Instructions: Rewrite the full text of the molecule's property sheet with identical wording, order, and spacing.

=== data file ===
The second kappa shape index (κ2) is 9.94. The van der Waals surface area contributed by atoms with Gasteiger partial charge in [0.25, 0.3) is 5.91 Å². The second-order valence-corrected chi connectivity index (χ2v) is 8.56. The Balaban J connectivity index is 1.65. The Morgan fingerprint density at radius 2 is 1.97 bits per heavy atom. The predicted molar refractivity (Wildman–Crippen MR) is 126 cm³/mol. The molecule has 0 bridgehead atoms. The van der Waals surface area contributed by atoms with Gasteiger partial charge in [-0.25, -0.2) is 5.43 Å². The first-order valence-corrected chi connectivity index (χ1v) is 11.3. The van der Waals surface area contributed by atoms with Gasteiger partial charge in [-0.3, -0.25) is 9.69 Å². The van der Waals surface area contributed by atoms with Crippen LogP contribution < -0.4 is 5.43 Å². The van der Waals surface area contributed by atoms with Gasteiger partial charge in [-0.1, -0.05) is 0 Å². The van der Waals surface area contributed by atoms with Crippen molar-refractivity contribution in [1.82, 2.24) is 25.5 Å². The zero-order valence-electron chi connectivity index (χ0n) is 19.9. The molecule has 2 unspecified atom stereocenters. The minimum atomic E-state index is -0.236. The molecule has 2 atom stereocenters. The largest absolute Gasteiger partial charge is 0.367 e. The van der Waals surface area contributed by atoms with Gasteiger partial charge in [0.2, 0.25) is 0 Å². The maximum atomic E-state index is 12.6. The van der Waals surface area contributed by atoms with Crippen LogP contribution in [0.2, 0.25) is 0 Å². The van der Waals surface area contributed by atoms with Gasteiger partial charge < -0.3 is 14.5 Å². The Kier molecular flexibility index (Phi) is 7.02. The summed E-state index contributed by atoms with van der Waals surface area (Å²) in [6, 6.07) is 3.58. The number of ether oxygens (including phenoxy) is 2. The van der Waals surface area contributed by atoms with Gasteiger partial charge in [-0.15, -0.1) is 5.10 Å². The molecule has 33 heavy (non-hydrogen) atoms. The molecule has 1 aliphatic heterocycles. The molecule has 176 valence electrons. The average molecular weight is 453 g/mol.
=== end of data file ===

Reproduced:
The second kappa shape index (κ2) is 9.94. The van der Waals surface area contributed by atoms with Gasteiger partial charge in [0.25, 0.3) is 5.91 Å². The second-order valence-corrected chi connectivity index (χ2v) is 8.56. The Balaban J connectivity index is 1.65. The Morgan fingerprint density at radius 2 is 1.97 bits per heavy atom. The predicted molar refractivity (Wildman–Crippen MR) is 126 cm³/mol. The molecule has 0 bridgehead atoms. The van der Waals surface area contributed by atoms with Gasteiger partial charge in [-0.25, -0.2) is 5.43 Å². The first-order valence-corrected chi connectivity index (χ1v) is 11.3. The van der Waals surface area contributed by atoms with Gasteiger partial charge in [-0.3, -0.25) is 9.69 Å². The van der Waals surface area contributed by atoms with Crippen LogP contribution < -0.4 is 5.43 Å². The van der Waals surface area contributed by atoms with Gasteiger partial charge in [-0.1, -0.05) is 0 Å². The van der Waals surface area contributed by atoms with Crippen molar-refractivity contribution in [1.82, 2.24) is 25.5 Å². The zero-order valence-electron chi connectivity index (χ0n) is 19.9. The molecule has 2 unspecified atom stereocenters. The minimum atomic E-state index is -0.236. The molecule has 2 atom stereocenters. The largest absolute Gasteiger partial charge is 0.367 e. The van der Waals surface area contributed by atoms with Gasteiger partial charge in [0.2, 0.25) is 0 Å². The maximum atomic E-state index is 12.6. The van der Waals surface area contributed by atoms with Crippen LogP contribution in [0.2, 0.25) is 0 Å². The van der Waals surface area contributed by atoms with Gasteiger partial charge < -0.3 is 14.5 Å². The Kier molecular flexibility index (Phi) is 7.02. The summed E-state index contributed by atoms with van der Waals surface area (Å²) in [6, 6.07) is 3.58. The number of ether oxygens (including phenoxy) is 2. The van der Waals surface area contributed by atoms with Gasteiger partial charge in [-0.15, -0.1) is 5.10 Å². The molecule has 33 heavy (non-hydrogen) atoms. The molecule has 1 aliphatic heterocycles. The molecule has 176 valence electrons. The average molecular weight is 453 g/mol.